Then fill in all of the information for the new prospective vendor, and click on the Submit button.


This will submit the form.


It will then trigger a flow to be performed.


We can drill into the flow and see that it successfully created the record in Dynamics 365.


If you don’t believe it, then just go to the Prospective vendor registration requests form and you will see that there is a new record there.


Review

How cool is that? We used a simple form within Office 365 to capture information and then used Flow as the integration tool to update Dynamics 365. That is too easy!

Power BI has an option to create scannable QR codes that link to the reports and dashboards that you have published in the Power BI workspaces. These QR codes can then be scanned through the mobile clients, and the user will be taken directly to the report, tile, or dashboard.

 

How to do it…

 

To start off, we will link one of our KPI’s that we have on our dashboards to a QR code. To do this, we will want to select a tile and select the Open in focus mode option.


This will open up the KPI, and we will then be able to click on the link and select the Generate QR Code option.


This will create a QR code for us that is linked to the KPI. To save the code, just click on the Download button.


Then you will be able to save the QR code away to your desktop.


Now we can open up the file and print out the code.


 

How it works…

 

To see this in action, all we need to do is open up the Power BI Mobile app and select the Scanner option. This will open up a scanner that we can then use to read the QR code.


All we need to do now is to scan the QR code that we printed out.


That will take us directly to the KPI that we created the KPI for.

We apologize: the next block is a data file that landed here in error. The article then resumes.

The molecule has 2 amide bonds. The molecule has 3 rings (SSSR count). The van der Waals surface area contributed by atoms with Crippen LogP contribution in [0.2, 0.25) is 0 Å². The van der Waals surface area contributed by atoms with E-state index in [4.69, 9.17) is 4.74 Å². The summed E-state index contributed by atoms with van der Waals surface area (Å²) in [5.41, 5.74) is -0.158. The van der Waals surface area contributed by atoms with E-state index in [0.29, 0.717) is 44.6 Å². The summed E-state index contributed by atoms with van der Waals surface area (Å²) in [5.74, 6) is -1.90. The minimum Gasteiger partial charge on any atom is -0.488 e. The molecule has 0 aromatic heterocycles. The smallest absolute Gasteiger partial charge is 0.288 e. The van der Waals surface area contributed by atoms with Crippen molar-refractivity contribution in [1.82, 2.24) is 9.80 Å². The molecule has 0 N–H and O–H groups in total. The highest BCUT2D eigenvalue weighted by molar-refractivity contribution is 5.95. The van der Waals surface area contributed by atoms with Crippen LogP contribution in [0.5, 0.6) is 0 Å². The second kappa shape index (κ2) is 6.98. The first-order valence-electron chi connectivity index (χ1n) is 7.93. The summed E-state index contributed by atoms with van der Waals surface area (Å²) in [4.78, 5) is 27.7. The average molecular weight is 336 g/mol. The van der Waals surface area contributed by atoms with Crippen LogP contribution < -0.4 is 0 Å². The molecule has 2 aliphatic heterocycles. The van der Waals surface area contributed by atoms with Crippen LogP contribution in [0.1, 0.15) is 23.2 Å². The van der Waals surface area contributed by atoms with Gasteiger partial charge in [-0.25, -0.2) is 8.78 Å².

From there we can drill back to the Dashboard that the KPI was on.


We can even drill into other tables and charts on the dashboard.


And if we want we can even see the report that we used to create the Dashboard from.


 

Review

 

Creating QR Codes that are linked to PowerBI Dashboards, Reports and Tiles is a huge feature. You can use this to link your reports to physical locations.

For example, you can create a dashboard that shows all of the metrics for a particular piece of machinery and then attach it to the machine. All you need to do to see how the machine is performing is just to scan the QR code with your phone. How cool is that?

Power BI allows us to create embeddable versions of any of our reports that we are able to share with others through links and also embed within websites and applications through an iFrame control.

How to do it…

To start off, we will want to open PowerBI and find the report that we want to share as an Embedded report.


Now we will want to publish the report to make it embeddable.

To do this, just click on the File drop-down menu and select the Publish to web option.


This will make the report available as an embedded report and will also create a link to the report that you can email to people and also it will give you the embeddable iframe HTML code that you can use to embed directly into websites.


After you have created the embed codes, you can access them by clicking on the Settings icon and then selecting the Manage embed codes option from the drop-down menu.


This will take you to a view where you can see all of the embed codes that you have created.


To see the codes again, just click on the and select the Get code option.


This will show you the same form that we saw when we created the embed code, along with the URL and the iframe code.


How it works…

To see this in action, all you need to do is copy the URL and paste it into a browser.

Keep in mind that this is a publicly available report now and anyone with the embed code or URL will be able to see this report.


Review

Being able to publish out or reports as embedded reports gives us a very easy way to publish the reports without allowing users to edit the details. This is ideal for internal websites, and also if we just want to embed the reports in our own applications.

PowerBI Online has a great feature within it that allows the users to create dashboard tiles just by asking questions, and this has always been a crowd pleaser to show to the users.

But if you have been using the PowerBI Desktop to create your reports then you have had to do this the hard way by manually selecting the fields.

Great news. There is a Preview feature that is now available within PowerBI Desktop that adds that same natural language query option that is available within PowerBI Online, but now it is within PowerBI Desktop.

In this article we will show you how to enable this feature and also how it works.